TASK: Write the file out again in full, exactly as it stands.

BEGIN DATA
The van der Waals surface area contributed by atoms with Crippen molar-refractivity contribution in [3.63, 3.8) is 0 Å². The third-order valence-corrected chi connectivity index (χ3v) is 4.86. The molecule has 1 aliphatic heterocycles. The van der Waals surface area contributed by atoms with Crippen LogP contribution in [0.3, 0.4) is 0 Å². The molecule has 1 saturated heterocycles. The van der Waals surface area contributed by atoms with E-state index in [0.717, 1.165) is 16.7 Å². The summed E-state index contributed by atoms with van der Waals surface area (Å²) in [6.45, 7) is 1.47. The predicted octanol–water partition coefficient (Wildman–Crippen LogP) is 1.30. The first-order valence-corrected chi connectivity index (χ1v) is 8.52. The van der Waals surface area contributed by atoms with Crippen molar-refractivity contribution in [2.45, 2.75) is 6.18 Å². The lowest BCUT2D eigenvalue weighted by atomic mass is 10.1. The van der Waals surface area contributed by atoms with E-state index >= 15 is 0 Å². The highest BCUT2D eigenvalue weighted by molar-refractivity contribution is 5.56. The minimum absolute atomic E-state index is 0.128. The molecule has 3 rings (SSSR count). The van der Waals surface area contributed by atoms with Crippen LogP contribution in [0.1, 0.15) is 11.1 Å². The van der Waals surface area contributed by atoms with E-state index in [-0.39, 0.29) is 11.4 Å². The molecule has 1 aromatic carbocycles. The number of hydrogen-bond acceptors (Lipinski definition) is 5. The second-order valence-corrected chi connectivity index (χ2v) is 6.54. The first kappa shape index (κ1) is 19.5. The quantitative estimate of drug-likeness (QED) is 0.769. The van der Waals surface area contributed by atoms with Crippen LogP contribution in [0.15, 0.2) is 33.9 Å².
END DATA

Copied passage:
The van der Waals surface area contributed by atoms with Crippen molar-refractivity contribution in [3.63, 3.8) is 0 Å². The third-order valence-corrected chi connectivity index (χ3v) is 4.86. The molecule has 1 aliphatic heterocycles. The van der Waals surface area contributed by atoms with Crippen LogP contribution in [0.3, 0.4) is 0 Å². The molecule has 1 saturated heterocycles. The van der Waals surface area contributed by atoms with E-state index in [0.717, 1.165) is 16.7 Å². The summed E-state index contributed by atoms with van der Waals surface area (Å²) in [6.45, 7) is 1.47. The predicted octanol–water partition coefficient (Wildman–Crippen LogP) is 1.30. The first-order valence-corrected chi connectivity index (χ1v) is 8.52. The van der Waals surface area contributed by atoms with Crippen molar-refractivity contribution in [2.45, 2.75) is 6.18 Å². The lowest BCUT2D eigenvalue weighted by atomic mass is 10.1. The van der Waals surface area contributed by atoms with E-state index >= 15 is 0 Å². The highest BCUT2D eigenvalue weighted by molar-refractivity contribution is 5.56. The minimum absolute atomic E-state index is 0.128. The molecule has 3 rings (SSSR count). The van der Waals surface area contributed by atoms with Crippen LogP contribution in [0.1, 0.15) is 11.1 Å². The van der Waals surface area contributed by atoms with E-state index in [-0.39, 0.29) is 11.4 Å². The molecule has 1 aromatic carbocycles. The number of hydrogen-bond acceptors (Lipinski definition) is 5. The second-order valence-corrected chi connectivity index (χ2v) is 6.54. The first kappa shape index (κ1) is 19.5. The quantitative estimate of drug-likeness (QED) is 0.769. The van der Waals surface area contributed by atoms with Crippen LogP contribution in [0.15, 0.2) is 33.9 Å².